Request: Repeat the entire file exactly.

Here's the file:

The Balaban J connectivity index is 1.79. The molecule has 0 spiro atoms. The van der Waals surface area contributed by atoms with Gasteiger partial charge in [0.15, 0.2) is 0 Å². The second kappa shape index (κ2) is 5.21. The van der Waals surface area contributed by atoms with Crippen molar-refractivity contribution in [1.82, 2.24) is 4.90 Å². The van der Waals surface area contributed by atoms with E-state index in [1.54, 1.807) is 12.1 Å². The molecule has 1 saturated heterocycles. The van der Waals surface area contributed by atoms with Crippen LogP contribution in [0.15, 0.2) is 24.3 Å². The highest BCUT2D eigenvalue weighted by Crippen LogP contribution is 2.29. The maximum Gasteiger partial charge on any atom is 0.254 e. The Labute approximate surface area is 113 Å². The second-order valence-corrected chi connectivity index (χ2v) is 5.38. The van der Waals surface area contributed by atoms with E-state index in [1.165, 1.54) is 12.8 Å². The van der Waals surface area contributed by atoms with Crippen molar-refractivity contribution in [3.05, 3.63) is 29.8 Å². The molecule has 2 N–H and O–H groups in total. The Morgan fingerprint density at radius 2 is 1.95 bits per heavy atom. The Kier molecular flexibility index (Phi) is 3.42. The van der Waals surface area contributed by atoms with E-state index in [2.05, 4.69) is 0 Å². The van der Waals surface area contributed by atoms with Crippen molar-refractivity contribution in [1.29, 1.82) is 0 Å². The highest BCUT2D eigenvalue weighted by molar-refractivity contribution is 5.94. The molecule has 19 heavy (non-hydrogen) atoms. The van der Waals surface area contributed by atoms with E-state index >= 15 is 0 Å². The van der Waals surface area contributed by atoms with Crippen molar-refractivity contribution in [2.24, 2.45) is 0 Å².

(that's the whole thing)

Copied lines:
The Balaban J connectivity index is 1.79. The molecule has 0 spiro atoms. The van der Waals surface area contributed by atoms with Gasteiger partial charge in [0.15, 0.2) is 0 Å². The second kappa shape index (κ2) is 5.21. The van der Waals surface area contributed by atoms with Crippen molar-refractivity contribution in [1.82, 2.24) is 4.90 Å². The van der Waals surface area contributed by atoms with E-state index in [1.54, 1.807) is 12.1 Å². The molecule has 1 saturated heterocycles. The van der Waals surface area contributed by atoms with Crippen LogP contribution in [0.15, 0.2) is 24.3 Å². The highest BCUT2D eigenvalue weighted by Crippen LogP contribution is 2.29. The maximum Gasteiger partial charge on any atom is 0.254 e. The Labute approximate surface area is 113 Å². The second-order valence-corrected chi connectivity index (χ2v) is 5.38. The van der Waals surface area contributed by atoms with E-state index in [1.165, 1.54) is 12.8 Å². The van der Waals surface area contributed by atoms with Crippen molar-refractivity contribution in [3.05, 3.63) is 29.8 Å². The molecule has 2 N–H and O–H groups in total. The Morgan fingerprint density at radius 2 is 1.95 bits per heavy atom. The Kier molecular flexibility index (Phi) is 3.42. The van der Waals surface area contributed by atoms with E-state index in [2.05, 4.69) is 0 Å². The van der Waals surface area contributed by atoms with Crippen molar-refractivity contribution in [1.29, 1.82) is 0 Å². The highest BCUT2D eigenvalue weighted by molar-refractivity contribution is 5.94. The molecule has 19 heavy (non-hydrogen) atoms. The van der Waals surface area contributed by atoms with E-state index >= 15 is 0 Å². The van der Waals surface area contributed by atoms with Crippen molar-refractivity contribution in [2.24, 2.45) is 0 Å².